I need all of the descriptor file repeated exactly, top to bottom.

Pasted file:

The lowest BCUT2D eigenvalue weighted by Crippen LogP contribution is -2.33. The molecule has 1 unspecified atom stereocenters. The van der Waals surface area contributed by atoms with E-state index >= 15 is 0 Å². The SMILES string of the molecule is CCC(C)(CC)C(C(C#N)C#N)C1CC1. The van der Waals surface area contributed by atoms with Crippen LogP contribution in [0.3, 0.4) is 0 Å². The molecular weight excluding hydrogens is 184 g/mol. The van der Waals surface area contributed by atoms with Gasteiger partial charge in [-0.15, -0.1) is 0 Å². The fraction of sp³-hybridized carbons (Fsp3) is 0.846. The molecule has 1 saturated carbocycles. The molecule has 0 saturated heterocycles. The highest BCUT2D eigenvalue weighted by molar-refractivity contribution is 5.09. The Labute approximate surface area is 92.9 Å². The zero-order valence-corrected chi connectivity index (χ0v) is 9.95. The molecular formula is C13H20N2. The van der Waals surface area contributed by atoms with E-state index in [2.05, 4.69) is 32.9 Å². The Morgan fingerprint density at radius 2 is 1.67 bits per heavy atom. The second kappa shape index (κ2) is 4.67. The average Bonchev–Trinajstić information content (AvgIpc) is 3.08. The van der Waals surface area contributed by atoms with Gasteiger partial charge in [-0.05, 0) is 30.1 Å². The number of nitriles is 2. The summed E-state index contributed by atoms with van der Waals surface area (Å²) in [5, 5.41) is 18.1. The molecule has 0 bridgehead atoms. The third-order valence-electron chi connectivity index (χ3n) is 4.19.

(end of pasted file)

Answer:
The lowest BCUT2D eigenvalue weighted by Crippen LogP contribution is -2.33. The molecule has 1 unspecified atom stereocenters. The van der Waals surface area contributed by atoms with E-state index >= 15 is 0 Å². The SMILES string of the molecule is CCC(C)(CC)C(C(C#N)C#N)C1CC1. The van der Waals surface area contributed by atoms with Crippen LogP contribution in [0.3, 0.4) is 0 Å². The molecular weight excluding hydrogens is 184 g/mol. The van der Waals surface area contributed by atoms with Gasteiger partial charge in [-0.15, -0.1) is 0 Å². The fraction of sp³-hybridized carbons (Fsp3) is 0.846. The molecule has 1 saturated carbocycles. The molecule has 0 saturated heterocycles. The highest BCUT2D eigenvalue weighted by molar-refractivity contribution is 5.09. The Labute approximate surface area is 92.9 Å². The zero-order valence-corrected chi connectivity index (χ0v) is 9.95. The molecular formula is C13H20N2. The van der Waals surface area contributed by atoms with E-state index in [2.05, 4.69) is 32.9 Å². The Morgan fingerprint density at radius 2 is 1.67 bits per heavy atom. The second kappa shape index (κ2) is 4.67. The average Bonchev–Trinajstić information content (AvgIpc) is 3.08. The van der Waals surface area contributed by atoms with Gasteiger partial charge in [-0.05, 0) is 30.1 Å². The number of nitriles is 2. The summed E-state index contributed by atoms with van der Waals surface area (Å²) in [5, 5.41) is 18.1. The molecule has 0 bridgehead atoms. The third-order valence-electron chi connectivity index (χ3n) is 4.19.